Preoperative chemotherapy for non-small-cell lung cancer – Authors' reply

Preoperative chemotherapy for non-small-cell lung cancer – Authors' reply

Correspondence 5 van Meerbeeck JP, Kramer GW, Van Schil PE, et al. Randomized controlled trial of resection versus radiotherapy after induction chem...

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van Meerbeeck JP, Kramer GW, Van Schil PE, et al. Randomized controlled trial of resection versus radiotherapy after induction chemotherapy in stage IIIA-N2 non-small-cell lung cancer. J Natl Cancer Inst 2007; 99: 442–50. Felip E, Rosell R, Maestre JA, et al, and the Spanish Lung Cancer Group. Preoperative chemotherapy plus surgery versus surgery plus adjuvant chemotherapy versus surgery alonein early-stage nonsmall-cell lung cancer. J Clin Oncol 2010; 28: 3138–45.

Authors’ reply We thank Gerard Hanna and

colleagues for their interest in our study, 1 and agree it raises questions about the best sequence of treatments for patients with operable non-small-cell lung cancer. We found no difference in the number of complete resections between patients receiving chemotherapy compared with those receiving immediate surgery. Equally, although the numbers of patients are small, we found no increase in the number of incomplete resections for patients receiving chemotherapy, although this finding was not clearly reported. Unfortunately, with the data we have collected, we cannot reliably distinguish between disease progression and disease recurrence. As described in our paper, the data on recurrence were analysed using a landmark date of 6 months. This allows for all patients to have completed their treatment. However, if we look at the crude rates of local recurrence by treatment group within the 6 months following randomisation (when treatment for those receiving preoperative chemotherapy would be ongoing), there is no excess of events in the chemotherapy group (6%) compared with the surgery group (6%). This is despite 25% of all local recurrences (as first events) being recorded during this period. It should be borne in mind that patients included here have been staged using older, less accurate methods than those used today. Patients seemingly progressing on Vol 384 July 19, 2014

preoperative chemotherapy might reflect the presence of metastatic disease at the time of randomisation. In the surgery-only group, these patients would likely have been categorised as having a recurrence when in reality they should also be regarded as having progressed. These findings are based on limited data, but taken together they do not suggest an increase in the number of progressions in the chemotherapy group or operable tumours becoming inoperable during preoperative chemotherapy. Overall there is still an absolute survival improvement of 5% for patients receiving preoperative chemotherapy and this approach might allow chemosensitivity testing of the tumour to avoid ineffective treatment after surgery. There are different potential reasons for giving either preoperative or postoperative chemotherapy in this setting. Patients selected for preoperative chemotherapy are more likely to have a better prognosis than those selected for postoperative chemotherapy, because unfit patients and patients with incomplete resection would be excluded. Our research hopefully reassures those treating patients that preoperative chemotherapy is better than surgery alone with a benefit size comparable to that of postoperative chemotherapy. Further investigations of these treatments might be warranted to explore whether certain patients benefit more or less from either preoperative or postoperative chemotherapy or indeed, a combination of both. We declare no competing interests.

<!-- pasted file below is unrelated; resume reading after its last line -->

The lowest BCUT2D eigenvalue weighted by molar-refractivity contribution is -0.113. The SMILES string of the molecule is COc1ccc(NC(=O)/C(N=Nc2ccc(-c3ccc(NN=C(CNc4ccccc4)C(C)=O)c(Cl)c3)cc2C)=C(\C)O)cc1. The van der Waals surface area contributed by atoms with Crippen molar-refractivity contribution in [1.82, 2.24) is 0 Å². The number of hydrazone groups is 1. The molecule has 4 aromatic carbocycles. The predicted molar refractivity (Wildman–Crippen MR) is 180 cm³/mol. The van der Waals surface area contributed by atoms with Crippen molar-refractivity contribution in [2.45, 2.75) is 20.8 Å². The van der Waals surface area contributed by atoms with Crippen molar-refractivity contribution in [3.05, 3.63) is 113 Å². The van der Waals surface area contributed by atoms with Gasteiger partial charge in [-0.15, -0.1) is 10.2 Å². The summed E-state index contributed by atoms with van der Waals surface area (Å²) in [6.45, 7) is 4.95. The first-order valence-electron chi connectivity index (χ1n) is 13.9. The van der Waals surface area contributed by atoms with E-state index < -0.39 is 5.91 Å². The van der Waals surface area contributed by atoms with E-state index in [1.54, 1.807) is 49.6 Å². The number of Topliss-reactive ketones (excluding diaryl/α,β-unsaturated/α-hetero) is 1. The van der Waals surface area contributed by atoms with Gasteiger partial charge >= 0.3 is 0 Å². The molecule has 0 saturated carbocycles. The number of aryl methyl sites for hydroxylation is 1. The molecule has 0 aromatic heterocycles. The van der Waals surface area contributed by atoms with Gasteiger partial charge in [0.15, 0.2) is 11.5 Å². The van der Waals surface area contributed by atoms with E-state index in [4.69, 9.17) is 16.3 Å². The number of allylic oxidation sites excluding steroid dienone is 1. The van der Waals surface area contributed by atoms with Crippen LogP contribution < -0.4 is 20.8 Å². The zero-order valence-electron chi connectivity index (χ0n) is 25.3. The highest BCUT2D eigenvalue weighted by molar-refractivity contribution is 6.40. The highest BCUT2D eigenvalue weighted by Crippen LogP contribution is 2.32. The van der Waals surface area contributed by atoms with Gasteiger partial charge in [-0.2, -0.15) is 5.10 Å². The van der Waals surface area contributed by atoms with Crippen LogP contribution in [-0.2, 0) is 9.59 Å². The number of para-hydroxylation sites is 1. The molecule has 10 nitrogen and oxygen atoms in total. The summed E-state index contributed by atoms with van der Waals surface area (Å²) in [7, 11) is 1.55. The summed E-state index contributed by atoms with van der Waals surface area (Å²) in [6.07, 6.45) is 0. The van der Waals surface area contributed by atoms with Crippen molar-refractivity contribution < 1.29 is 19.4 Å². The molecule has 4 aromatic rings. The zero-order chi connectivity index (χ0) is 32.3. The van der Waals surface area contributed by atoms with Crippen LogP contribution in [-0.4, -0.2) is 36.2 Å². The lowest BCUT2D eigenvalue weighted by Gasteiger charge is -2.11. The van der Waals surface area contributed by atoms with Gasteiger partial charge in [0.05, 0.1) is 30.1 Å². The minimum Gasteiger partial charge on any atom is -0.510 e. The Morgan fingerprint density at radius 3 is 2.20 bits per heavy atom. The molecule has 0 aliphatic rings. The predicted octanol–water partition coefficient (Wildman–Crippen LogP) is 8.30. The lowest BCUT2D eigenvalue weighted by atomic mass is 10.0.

*Sarah Burdett, Larysa HM Rydzewska, Jayne F Tierney, Anne Auperin, Jean-Pierre Pignon, Cécile Le Pechoux, Thierry Le Chevalier, Jan van Meerbeeck [email protected] MRC Clinical Trials Unit at UCL, London WC2B 6NH, UK (SB, LHMR, JFT); Service de Biostatistique et d’Epidemiologie, Institut Gustave-Roussy, Villejuif, France (AA, J-PP, CLP, TLC); and University Hospital Antwerp, Antwerp, Belgium (JvM)


NSCLC Meta-analysis Collaborative Group. Preoperative chemotherapy for non-small cell lung cancer: a systematic review and metaanalysis of individual participant data. Lancet 2014; 383: 1561–71.

Standardised packaging and tobacco-industryfunded research We recently assessed the (possible) effect of plain packaging on the smoking behaviour of young Australian individuals (aged 14–17 years). 1 Our conclusion was that there is no evidence that plain packaging has lowered smoking prevalence among young Australians. Our study1 has been criticised by Anthony Laverty and colleagues (April 19, p 1384).2 They state that “in view of the short time span since the measure was introduced, the variability in the measure, and the small sample size” failing to find any evidence for a plain packaging effect “is neither an unexpected nor a meaningful conclusion”.2 On the basis of a reasoning that is not explained in sufficient detail, they further claim that a reduction of 1·25 percentage points “would be required to be statistically significant using this analysis”.2 First, any actual reduction will only turn out to be statistically significant with a certain probability, and this probability is known as the power of the test. Therefore, the authors need to attach a power (number) to the specific effect of 1·25 percentage points (unless they have a power of 1 in mind, which is unrealistic). Second, an effect as large as 1·25 percentage points is not needed to be detected with any reasonable power. For example, power against a reduction of 0·5 percentage points is about 0·65; power against a reduction of 1·0 percentage point is about 0·80; and power against a reduction of 1·25 percentage points about 0·85.1 Power of 0·8 is a commonly accepted industry standard,3 so even

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